With every January comes the bevy of media about Super Bowl commercials. And every year the dominating questions remain the same:
Which commercial will be the funniest? Which commercial will be the most memorable? Which commercial will create a viral frenzy?
You get the idea.
Despite all the effort, a lot of these commercials won’t be remembered. But smart marketers are beginning to realise there is life after the game – and before it.
For the last four years Levelwing has executed digital campaign initiatives tied to the Super Bowl for our client, Bridgestone.
Bridgestone has sponsored the last four Super Bowl Halftime Shows and aired two commercials in each of those years (including this year in Super Bowl XLV). And it’s no secret that the air time is not cheap, even for a single 30-second commercial spot. So, after all those millions are spent, where do you go from there?
Well, the work actually begins before the ink on the check is dry. It all starts with the integration of digital and social media elements into the overall activation.
Let’s take it from the top…
November 2010: We begin digital and social Super Bowl strategic planning. The regular season is in full swing, but one big event is on our minds. We begin by considering how much to budget digitally to support the offline campaign, what social platforms to use, how to engage the consumer and most importantly, how to measure and track the success of those initiatives.
December 2010: All the elements begin to take shape. The budget has been finalised, the elements to be executed are confirmed and the engagement metrics are determined.
Early January 2011: The playoffs are going strong, but we’re already looking forward—past the next playoff game—to the Super Bowl. Final media negotiations take place. Insertion Orders are signed (you know those of us in the digital world loathe paperwork, yet it is a must). Research studies are approved. Paid search campaign elements are constructed and approved. Video search elements are completed in similar fashion. The Super Bowl commercial rating sites are mapped. The YouTube Channel is double-checked. The Facebook Fan Page is readied for launch. Twitter timelines and tweets are outlined, all of the social elements are linked together to maximise share functions, and so on and so on…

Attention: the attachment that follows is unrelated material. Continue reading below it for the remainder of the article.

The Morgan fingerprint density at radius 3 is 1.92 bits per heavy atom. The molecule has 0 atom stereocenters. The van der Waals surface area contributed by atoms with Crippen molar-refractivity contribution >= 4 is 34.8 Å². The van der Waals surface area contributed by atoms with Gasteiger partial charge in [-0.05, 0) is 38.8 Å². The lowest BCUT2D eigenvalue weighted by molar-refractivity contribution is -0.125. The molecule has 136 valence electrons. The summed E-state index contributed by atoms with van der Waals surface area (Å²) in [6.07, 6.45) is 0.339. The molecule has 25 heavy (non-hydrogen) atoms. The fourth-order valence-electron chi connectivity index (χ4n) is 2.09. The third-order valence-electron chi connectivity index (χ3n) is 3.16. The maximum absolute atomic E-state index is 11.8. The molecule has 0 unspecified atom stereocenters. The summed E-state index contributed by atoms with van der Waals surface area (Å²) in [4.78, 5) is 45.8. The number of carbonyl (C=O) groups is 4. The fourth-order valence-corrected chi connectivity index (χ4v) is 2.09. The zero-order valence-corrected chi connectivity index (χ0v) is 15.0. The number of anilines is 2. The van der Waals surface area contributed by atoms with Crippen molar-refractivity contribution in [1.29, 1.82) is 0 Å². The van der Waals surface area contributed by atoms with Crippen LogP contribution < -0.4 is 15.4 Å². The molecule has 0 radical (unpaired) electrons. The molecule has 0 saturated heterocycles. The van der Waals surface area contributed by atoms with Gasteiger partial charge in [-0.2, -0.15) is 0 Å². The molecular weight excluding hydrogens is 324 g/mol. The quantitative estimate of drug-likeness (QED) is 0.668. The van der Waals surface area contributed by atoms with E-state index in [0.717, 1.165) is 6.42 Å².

Late-January 2011: Press hits the wires. Super Bowl commercial spot “teasers” hit the Internet, as well as all appropriate social media platforms. We launch the Facebook Fan Page, YouTube Channel elements and Twitter discussions as well as research studies and social media monitoring. In addition, paid search and video search support launches along with other paid digital media elements.
Today: So, here we are, a few days before the game. All media elements are running smoothly; social chatter and message board postings are being monitored on all the likely candidates as well as unlikely ones. But our job is not complete yet – far from it actually. We have a team of folks measuring, monitoring and executing various digital elements each day up through the game, as well as a few days after.
The main point here is the Super Bowl may be a fleeting few hours and those commercial spots a minute in total, but digital pre/post game elements are 24 hours a day, seven days a week for three weeks straight – and that does not take into consideration the strategic planning and ancillary elements. Therefore, it should not be a fleeting thought.
A lot has been made of social media in the last few years, but now it’s time to play ball. The keys to success are in smart strategic planning, integration, execution and detailed measurement. Accountability and cohesiveness is what will determine if your brand fails or succeeds. Importantly, never assume social media is defined as only Twitter and Facebook. Don’t overlook YouTube and other video sites, photo and image sharing sites, community sites such as LinkedIn, blogs and many others. Social media means friends sharing with friends, and there are a variety of viable tools consumers are using to communicate.
A successful Super Bowl ad is no longer just a game of strong creative. It lives and breathes off the field long after the last player has said he’s going to Disney World. 2011 is the year brands use Social Media to go big or go home at the Super Bowl. Watch, click and learn.
Stay tuned in the days after the Super Bowl for updates on the results. Follow Levelwing on Twitter @levelwing and read our blog Asking Smarter Questions via @ASKSQ.
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